NAME

Question types


Start with


Question limit

of 23 available terms

Advertisement Upgrade to remove ads
Print test

5 Written questions

5 Matching questions

  1. False Cause
  2. Red Herring
  3. Hasty Generalization
  4. Composition
  5. Appeal to Force
  1. a when the conclusion of an argument depends on the erroneous transference of an attribute from the parts of something to a whole
  2. b "to the stick" implied harm if person does not accept the conclusion, threat is logically irrelevant
  3. c A fallacy that introduces an irrelevant issue to divert attention from the subject under discussion
  4. d Draws a conclusion about a population based on a small sample (jumping to conclusions).
  5. e Wrongly assumes a cause-and-effect relationship ('A' causes 'B' without proof that a relationship actually exists).

5 Multiple choice questions

  1. an informal fallacy that occurs when a single question that is really two or more questions is asked, and a single answer is applied to both questions
  2. A fallacy that assumes that taking a first step will lead to subsequent steps that cannot be prevented
  3. When a writer uses the same term in two different senses in an argument, in order to create a fallacious conclusion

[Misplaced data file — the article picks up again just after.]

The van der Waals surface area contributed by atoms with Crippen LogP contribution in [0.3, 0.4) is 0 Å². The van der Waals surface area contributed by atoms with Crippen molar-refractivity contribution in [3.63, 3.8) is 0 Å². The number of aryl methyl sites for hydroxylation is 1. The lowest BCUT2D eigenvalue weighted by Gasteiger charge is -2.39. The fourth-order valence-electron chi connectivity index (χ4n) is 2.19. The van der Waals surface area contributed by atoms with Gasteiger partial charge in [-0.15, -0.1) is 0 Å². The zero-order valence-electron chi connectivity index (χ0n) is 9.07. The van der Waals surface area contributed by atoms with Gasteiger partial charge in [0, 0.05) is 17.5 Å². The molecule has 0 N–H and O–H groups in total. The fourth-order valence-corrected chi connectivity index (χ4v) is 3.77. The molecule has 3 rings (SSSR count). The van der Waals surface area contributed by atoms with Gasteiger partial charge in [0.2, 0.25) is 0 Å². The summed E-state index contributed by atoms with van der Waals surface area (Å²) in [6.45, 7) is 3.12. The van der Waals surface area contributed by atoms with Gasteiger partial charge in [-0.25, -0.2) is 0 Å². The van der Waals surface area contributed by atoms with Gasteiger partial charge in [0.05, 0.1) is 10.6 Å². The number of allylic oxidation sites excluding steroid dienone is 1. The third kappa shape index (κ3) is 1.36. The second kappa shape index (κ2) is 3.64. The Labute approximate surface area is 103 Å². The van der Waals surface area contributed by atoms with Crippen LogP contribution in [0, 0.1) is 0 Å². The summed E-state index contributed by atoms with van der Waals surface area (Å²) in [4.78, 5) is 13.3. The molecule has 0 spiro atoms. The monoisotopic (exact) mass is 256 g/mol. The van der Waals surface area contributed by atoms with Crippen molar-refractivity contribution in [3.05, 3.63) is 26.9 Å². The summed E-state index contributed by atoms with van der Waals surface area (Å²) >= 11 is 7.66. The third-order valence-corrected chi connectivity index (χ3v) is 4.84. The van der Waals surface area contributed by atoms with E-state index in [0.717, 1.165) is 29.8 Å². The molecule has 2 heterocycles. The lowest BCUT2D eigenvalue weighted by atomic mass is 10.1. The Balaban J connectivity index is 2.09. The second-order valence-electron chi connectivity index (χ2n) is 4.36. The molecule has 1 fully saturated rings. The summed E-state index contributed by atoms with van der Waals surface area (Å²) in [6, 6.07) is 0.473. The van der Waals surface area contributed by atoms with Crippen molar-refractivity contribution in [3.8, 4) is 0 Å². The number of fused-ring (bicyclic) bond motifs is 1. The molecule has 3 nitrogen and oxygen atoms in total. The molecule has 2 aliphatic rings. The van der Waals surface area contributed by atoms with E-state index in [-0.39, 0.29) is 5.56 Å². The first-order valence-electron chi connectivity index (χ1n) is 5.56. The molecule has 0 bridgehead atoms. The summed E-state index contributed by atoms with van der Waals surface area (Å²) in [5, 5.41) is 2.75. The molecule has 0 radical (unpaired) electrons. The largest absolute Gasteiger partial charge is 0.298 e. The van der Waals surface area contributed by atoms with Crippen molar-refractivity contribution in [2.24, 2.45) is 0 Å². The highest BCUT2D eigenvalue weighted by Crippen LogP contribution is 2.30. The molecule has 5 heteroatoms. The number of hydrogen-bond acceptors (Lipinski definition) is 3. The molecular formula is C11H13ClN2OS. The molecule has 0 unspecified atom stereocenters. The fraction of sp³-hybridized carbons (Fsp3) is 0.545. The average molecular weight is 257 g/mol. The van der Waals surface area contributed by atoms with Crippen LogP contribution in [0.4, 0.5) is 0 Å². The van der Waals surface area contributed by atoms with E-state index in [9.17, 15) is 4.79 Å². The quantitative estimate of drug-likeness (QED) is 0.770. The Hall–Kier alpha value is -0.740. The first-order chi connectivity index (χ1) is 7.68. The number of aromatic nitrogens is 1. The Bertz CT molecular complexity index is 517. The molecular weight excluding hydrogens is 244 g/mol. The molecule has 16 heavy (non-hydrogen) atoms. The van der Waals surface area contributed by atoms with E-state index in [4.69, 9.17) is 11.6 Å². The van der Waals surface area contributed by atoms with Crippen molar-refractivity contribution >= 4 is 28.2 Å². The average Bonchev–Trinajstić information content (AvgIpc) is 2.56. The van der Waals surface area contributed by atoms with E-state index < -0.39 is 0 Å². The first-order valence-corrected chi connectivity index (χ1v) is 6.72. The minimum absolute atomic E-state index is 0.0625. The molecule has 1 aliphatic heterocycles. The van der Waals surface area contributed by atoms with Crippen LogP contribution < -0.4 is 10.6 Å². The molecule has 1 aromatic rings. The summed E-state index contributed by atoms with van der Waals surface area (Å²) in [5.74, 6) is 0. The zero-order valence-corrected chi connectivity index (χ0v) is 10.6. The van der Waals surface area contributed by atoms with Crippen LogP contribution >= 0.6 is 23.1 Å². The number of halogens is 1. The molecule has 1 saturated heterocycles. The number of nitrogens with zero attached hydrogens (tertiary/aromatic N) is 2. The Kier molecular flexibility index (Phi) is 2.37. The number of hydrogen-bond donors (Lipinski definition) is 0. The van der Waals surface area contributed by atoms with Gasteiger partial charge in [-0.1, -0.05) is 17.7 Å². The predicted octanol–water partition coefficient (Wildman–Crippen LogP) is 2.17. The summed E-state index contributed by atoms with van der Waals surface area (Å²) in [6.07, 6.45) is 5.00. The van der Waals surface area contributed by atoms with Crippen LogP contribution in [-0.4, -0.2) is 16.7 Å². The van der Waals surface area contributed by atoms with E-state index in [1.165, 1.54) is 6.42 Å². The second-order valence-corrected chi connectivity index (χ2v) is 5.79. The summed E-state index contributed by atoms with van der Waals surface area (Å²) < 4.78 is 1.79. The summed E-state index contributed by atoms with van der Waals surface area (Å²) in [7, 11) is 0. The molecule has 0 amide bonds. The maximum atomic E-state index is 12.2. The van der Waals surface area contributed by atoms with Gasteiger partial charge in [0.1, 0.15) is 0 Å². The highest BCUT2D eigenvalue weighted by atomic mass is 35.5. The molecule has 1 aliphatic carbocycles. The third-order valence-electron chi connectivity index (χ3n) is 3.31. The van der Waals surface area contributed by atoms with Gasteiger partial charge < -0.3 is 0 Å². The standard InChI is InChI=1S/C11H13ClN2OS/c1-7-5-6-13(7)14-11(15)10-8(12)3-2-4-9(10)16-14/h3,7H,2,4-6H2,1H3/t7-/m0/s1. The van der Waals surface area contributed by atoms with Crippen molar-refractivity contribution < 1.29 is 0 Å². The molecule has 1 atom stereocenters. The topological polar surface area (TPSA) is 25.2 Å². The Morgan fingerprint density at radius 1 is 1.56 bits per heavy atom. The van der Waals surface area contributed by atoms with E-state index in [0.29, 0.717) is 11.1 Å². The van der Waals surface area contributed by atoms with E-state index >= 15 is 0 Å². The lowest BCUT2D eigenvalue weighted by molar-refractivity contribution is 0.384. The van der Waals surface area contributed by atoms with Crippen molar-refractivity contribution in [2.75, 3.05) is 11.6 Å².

4. an informal fallacy that is committed when an arguer presents two non-jointly exhaustive alternatives as if they were jointly exhaustive and then eliminates one, leaving the other as the conclusion
  5. an informal fallacy that occurs when the conclusion of an argument depends on an analogy (or similarity) that is not strong enough to support enough to support the conclusion

5 True/False questions

  1. Appeal to the PeopleAttempts to convince you of something by claiming that you'll be accepted or valued if you believe it

          

  2. Appeal to Unqualified AuthorityAttempts to convince you of something by claiming that you'll be accepted or valued if you believe it

          

  3. Suppressed Evidencea fallacy that occurs when the arguer ignores relevant evidence that outweighs the presented evidence and entails a very different conclusion

          

  4. DivisionWhen a writer uses the same term in two different senses in an argument, in order to create a fallacious conclusion

          

  5. Straw ManErroneous transference of an attribute from a class onto its parts